This type of organising around the struggles of everyday life isn’t easy, it isn’t quick, and it isn’t sexy, but it is vital if we are to build a revolutionary movement against capital and state. The more we struggle, the more we build our bases in our workplaces and communities, the better chance we have of winning, and the broader and more interlinked our struggles will become.
For the broadening and intensification of struggle
“I am an anarchist not because I believe Anarchism is the final goal, but because I believe there is no such thing as a final goal. Freedom will lead us to continually wider and expanding understanding and to new social forms of life.”Rudolf Rocker, a German anarcho-syndicalist

It is the task of anarchists to always be broadening the terms of any given struggle, and to fight against its recuperation. In workplace struggles, we should be wary of union attempts to sell out workers. In community struggles, we should be wary of NGOs and community groups who may seek a swift resolution without the meeting of all demands.

We must always seek to bring to light the systemic roots of what we are fighting against, and to link our struggles with others happening within our communities and around the world.
We must also realise that the odds are stacked against us, and, for a long time, we will likely lose more than we win. This doesn’t mean that we should stop fighting, or retreat into our activist ghettos. For if we fight, we have a chance at creating a better society, but in giving up or retreating, we lose any chance we ever had.
Further Reading
The Myth Of Passivity by Toby Boraman
The Myth Of Passivity documents the class struggles against the neoliberal policies of the 1980’s, such as the Employment Contracts Act, “Ruthinasia”, and “Rogernomics”. It takes a critical look at the way major Unions opposed these policies as well as looking at resistance from groups such as Maori, the Unemployed and Anarchists.Available online at or order from
Beyond Resistance: A Revolutionary Manifesto by the Anarchist Federation (UK)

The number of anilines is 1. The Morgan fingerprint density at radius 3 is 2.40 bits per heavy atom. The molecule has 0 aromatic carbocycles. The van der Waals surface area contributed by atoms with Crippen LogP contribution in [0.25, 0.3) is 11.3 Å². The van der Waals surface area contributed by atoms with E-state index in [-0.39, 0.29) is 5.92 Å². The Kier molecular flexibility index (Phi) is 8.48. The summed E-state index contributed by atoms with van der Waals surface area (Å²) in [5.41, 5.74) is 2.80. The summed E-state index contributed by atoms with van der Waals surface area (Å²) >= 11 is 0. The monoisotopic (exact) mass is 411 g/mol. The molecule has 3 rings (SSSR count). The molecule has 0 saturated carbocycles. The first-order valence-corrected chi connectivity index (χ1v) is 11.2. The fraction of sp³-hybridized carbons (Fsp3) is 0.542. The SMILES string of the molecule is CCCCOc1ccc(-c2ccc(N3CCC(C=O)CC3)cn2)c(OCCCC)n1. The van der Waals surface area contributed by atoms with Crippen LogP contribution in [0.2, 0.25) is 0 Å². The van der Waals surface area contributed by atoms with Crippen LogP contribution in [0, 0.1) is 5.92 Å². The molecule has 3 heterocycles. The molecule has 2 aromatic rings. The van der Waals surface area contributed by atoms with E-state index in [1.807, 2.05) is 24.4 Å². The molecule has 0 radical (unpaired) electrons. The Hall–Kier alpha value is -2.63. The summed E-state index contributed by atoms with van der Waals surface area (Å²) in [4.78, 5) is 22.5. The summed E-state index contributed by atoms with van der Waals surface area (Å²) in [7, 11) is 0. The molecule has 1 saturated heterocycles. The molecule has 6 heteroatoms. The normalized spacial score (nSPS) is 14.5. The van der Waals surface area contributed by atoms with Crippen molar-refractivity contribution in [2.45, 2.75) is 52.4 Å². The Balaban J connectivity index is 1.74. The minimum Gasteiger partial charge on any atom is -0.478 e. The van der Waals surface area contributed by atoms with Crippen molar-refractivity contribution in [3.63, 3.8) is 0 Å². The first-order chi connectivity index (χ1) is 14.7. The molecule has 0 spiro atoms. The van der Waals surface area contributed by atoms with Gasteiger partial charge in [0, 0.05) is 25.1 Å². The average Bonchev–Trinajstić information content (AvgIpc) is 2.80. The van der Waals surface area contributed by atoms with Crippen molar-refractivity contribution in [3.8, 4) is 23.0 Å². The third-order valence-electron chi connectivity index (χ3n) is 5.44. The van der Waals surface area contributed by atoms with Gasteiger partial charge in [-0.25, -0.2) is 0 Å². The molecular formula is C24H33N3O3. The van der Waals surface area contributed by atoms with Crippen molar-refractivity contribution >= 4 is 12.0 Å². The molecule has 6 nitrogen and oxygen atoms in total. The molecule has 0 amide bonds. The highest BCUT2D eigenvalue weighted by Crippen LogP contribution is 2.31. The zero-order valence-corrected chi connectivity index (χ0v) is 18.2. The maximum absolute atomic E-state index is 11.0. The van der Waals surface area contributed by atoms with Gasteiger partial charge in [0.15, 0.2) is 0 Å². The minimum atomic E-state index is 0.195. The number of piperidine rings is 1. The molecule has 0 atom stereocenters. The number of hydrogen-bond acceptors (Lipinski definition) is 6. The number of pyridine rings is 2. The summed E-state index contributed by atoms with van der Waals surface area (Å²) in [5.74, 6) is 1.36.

Beyond Resistance is the Anarchist Federation’s analysis of the capitalist world in crisis, suggestions about what the alternative anarchist communist society could be like, and evaluation of social and organisational forces which play a part in the revolutionary process.Available for order from
The Lessons Of The Bin Tax Struggle
Interview with Dermot Sreenan, Workers Solidarity Movement The opening years of the century saw a mass community based struggle against the shifting of taxation further onto the working class in Dublin, Ireland. Thousands of households were paid up members of the campaign and tens of thousands refused to pay this new tax over a period of years despite prosecutions, media hysteria and the jailing of over 20 activists.Available online at
Poll Tax Rebellion by Danny Burns
The gripping inside story of the biggest mass movement in British history, which at its peak involved over 17 million people. Using a combination of photos, text, and graphics, and drawing from the voices of activists and non-payers, it describes the everyday organization of local anti-poll tax groups and chronicles the demonstrations and riots leading up to the battle of Trafalgar. It shows how the courts were blocked, the bailiffs resisted, and the Poll Tax destroyed.Available for order from and see a review at
Also see the history, library and organise sections at